Each year, thousands of young Nepalis open the newspaper to find themselves among the missing. This year, 69 percent scanned the SLC results in vain. Sometimes the percentage is lower, but never by much.
After a lifetime of hearing their teachers repeat the mantra that youth are "the future of Nepal" and "the pillars of the nation", the vast majority of youth are officially declared to be failures. The pillars of the nation are pronounced too weak to sustain a further load.
On paper, Nepal has made remarkable progress in education. There are relatively few people under 30 who have never spent time in a classroom, and almost no one without a family member who has experienced school. By 1998, 78 percent of boys and 55 percent of girls were enrolled in primary school. Girls and disadvantaged youth are attending in record numbers, for at least a short time.
But since nations are comprised of human beings, and not of statistics, we need to ask another question: at the end of the day, what is the "take home lesson"? What is the ultimate message, for most people, of their years in school?
Disturbingly, the one experience shared by a majority of the people in today's Nepal is the bleak, embittering experience of being tagged, at some point, as failures. There are many points at which this happens, both before and after the SLC, but it's particularly poignant at the age of 17 or so, when dreams are all of adventure and a brilliant future along uncharted paths. At the age when the energies of youth are boiling with the power to move mountains, the school system of Nepal shuts the lid on further education.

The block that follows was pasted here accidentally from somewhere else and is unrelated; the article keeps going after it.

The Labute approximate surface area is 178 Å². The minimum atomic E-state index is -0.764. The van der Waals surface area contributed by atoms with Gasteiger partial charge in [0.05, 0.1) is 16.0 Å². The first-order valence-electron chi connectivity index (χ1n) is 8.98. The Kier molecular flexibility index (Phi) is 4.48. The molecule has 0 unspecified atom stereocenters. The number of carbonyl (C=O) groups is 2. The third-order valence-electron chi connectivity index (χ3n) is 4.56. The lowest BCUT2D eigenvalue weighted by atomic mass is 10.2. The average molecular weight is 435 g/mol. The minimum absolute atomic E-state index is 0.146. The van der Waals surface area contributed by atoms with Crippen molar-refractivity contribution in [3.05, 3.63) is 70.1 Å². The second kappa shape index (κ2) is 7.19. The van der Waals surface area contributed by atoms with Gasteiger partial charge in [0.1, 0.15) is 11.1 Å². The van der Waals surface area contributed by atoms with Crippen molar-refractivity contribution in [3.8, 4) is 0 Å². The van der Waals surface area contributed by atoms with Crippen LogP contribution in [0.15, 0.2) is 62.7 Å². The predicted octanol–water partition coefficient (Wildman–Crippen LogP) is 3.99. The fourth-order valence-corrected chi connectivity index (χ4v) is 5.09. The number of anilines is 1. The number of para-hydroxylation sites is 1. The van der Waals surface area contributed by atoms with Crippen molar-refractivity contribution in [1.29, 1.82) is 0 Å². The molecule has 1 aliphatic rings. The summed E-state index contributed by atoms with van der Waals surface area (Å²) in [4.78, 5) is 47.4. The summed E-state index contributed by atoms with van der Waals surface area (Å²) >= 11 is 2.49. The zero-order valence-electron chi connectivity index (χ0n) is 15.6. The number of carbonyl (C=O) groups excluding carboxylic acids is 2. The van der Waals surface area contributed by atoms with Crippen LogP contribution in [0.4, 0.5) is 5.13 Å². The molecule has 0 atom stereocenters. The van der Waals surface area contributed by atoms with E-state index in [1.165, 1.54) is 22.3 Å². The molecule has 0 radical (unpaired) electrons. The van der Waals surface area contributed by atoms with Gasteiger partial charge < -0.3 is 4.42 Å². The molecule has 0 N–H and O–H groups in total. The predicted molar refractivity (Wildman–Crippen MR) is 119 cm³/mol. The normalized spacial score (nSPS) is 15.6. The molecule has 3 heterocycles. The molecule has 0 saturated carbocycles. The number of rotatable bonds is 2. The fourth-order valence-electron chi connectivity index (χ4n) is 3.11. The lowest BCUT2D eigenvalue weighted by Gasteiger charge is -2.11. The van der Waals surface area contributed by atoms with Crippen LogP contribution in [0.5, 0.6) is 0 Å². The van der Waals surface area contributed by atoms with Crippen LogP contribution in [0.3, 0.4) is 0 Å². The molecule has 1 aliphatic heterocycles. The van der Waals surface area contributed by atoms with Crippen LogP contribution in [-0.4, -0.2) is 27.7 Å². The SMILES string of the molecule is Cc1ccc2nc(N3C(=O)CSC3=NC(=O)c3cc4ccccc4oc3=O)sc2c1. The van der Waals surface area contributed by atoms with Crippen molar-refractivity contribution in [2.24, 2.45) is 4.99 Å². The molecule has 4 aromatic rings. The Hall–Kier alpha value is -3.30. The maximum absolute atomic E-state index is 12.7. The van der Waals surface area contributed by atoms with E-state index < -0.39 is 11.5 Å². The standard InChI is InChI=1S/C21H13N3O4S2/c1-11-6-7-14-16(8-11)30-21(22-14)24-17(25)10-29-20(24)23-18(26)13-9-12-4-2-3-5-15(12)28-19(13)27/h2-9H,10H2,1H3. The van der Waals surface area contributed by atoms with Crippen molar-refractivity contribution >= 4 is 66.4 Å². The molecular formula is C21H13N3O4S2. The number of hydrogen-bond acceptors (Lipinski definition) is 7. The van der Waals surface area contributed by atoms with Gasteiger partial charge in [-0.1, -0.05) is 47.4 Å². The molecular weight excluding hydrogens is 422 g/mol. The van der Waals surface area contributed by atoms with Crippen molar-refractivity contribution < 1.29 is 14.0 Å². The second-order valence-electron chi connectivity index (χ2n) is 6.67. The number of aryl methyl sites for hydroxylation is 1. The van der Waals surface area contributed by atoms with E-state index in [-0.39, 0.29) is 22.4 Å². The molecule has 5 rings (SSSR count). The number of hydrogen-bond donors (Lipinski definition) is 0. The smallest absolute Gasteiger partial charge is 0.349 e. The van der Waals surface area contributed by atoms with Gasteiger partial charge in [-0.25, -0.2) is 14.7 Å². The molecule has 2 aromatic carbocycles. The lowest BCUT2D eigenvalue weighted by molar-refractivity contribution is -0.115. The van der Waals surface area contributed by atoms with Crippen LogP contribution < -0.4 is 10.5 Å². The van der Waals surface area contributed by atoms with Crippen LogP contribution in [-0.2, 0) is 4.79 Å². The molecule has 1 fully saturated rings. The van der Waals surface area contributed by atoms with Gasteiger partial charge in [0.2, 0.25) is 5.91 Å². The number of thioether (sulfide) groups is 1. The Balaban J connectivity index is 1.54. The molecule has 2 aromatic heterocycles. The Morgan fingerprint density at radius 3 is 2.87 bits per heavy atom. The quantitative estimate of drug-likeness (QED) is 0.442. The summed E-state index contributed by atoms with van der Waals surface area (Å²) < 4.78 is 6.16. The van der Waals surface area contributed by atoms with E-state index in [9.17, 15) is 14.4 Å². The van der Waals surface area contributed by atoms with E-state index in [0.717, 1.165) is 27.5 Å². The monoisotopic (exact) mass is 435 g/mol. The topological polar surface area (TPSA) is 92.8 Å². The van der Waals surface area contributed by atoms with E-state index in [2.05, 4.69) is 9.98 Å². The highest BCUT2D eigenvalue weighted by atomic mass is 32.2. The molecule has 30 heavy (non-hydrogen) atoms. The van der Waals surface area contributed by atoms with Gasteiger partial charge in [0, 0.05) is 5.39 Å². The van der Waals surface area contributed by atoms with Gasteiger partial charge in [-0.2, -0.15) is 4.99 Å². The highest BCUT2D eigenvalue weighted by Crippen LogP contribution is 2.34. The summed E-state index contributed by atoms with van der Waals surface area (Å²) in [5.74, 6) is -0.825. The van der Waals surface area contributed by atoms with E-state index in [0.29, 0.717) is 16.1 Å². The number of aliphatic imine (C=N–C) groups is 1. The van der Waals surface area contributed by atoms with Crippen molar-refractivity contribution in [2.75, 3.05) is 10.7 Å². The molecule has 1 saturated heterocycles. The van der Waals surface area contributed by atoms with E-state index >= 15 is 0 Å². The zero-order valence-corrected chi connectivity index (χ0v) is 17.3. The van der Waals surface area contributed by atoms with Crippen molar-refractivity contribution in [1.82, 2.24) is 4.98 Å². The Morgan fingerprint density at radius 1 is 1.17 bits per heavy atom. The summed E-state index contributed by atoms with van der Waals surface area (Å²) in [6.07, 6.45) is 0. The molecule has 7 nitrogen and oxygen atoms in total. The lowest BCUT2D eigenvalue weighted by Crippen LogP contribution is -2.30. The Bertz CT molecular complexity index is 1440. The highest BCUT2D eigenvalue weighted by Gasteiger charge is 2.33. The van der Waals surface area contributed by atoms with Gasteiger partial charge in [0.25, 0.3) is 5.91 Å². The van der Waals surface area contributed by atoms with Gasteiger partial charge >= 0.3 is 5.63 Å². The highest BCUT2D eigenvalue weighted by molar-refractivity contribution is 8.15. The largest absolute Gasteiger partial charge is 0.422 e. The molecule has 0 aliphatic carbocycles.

There is something about the SLC results that bears a remarkable resemblance to the caste system-not necessarily in the surnames of the Chosen Ones, but in the general outline. A small, select group perches at the top, while a large group of supposed blockheads is relegated to the sidelines, to do with themselves as they will.
In traditional societies such as the Nepal of several decades ago, the pitfalls of the teen years were sidestepped and teen energy was capitalised on by giving young people a growing voice in village affairs as they matured. But today in Nepal, the government labels its young people as failures, and tells them to run along home. What, precisely, these thousands of teenagers are supposed to do with themselves between now and a year later, when they will be permitted to attempt the SLC again, is not something that many people seem to have given much thought. Except, of course, the Maoists.
This is a "war" run by school dropouts and SLC failures for whom mark sheets full of 20s and 30s came before the .303s.
Lack of hope may make a person desperate and gullible, but the lack of a certificate doesn't make a person incompetent. The youth in the jungles are tragically wrong in believing that equality can sprout in fields of blood and fear. But their actions are ironic proof that strategic thinking, the ability to organise, and the energy to attempt to make a difference-however misguided-are far from lacking in Nepal.
Now take a minute to imagine a different system. What would be lost by permitting the majority of Nepal's high school students to continue to some form of college? What would happen if there were community colleges that offered both vocational training and the dignity of a college degree? What could be gained by creating a genuine and reachable light, instead of a mirage, at the end of education's tunnel?
A drastically overhauled system in which higher education was essentially open to all would, at the very least, keep the dream of a brighter, more dignified future from going missing in action. And it would teach a very different lesson: that each person is capable of learning, and worthy of respect.
(Sally Acharya is an American journalist who has lived and worked in Kathmandu. Hom Raj Acharya is a graduate student in sociology at the American University, and specialises in education.)